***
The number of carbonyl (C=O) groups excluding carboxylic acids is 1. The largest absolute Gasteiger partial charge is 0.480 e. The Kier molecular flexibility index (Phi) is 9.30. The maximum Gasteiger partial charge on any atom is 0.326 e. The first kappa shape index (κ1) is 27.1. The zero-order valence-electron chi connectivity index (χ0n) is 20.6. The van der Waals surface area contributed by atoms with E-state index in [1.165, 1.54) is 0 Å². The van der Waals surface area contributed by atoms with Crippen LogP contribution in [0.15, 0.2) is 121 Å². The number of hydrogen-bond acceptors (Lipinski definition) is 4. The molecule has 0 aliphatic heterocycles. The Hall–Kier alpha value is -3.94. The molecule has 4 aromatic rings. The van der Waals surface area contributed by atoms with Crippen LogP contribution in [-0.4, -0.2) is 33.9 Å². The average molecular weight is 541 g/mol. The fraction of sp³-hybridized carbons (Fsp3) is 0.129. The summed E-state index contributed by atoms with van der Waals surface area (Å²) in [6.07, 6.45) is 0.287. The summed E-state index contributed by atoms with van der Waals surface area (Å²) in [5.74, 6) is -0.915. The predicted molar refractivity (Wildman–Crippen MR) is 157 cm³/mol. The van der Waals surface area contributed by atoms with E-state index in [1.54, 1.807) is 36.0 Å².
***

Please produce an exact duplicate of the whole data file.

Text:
The number of carbonyl (C=O) groups excluding carboxylic acids is 1. The largest absolute Gasteiger partial charge is 0.480 e. The Kier molecular flexibility index (Phi) is 9.30. The maximum Gasteiger partial charge on any atom is 0.326 e. The first kappa shape index (κ1) is 27.1. The zero-order valence-electron chi connectivity index (χ0n) is 20.6. The van der Waals surface area contributed by atoms with E-state index in [1.165, 1.54) is 0 Å². The van der Waals surface area contributed by atoms with Crippen LogP contribution in [0.15, 0.2) is 121 Å². The number of hydrogen-bond acceptors (Lipinski definition) is 4. The molecule has 0 aliphatic heterocycles. The Hall–Kier alpha value is -3.94. The molecule has 4 aromatic rings. The van der Waals surface area contributed by atoms with Crippen LogP contribution in [-0.4, -0.2) is 33.9 Å². The average molecular weight is 541 g/mol. The fraction of sp³-hybridized carbons (Fsp3) is 0.129. The summed E-state index contributed by atoms with van der Waals surface area (Å²) in [6.07, 6.45) is 0.287. The summed E-state index contributed by atoms with van der Waals surface area (Å²) in [5.74, 6) is -0.915. The predicted molar refractivity (Wildman–Crippen MR) is 157 cm³/mol. The van der Waals surface area contributed by atoms with E-state index in [1.54, 1.807) is 36.0 Å².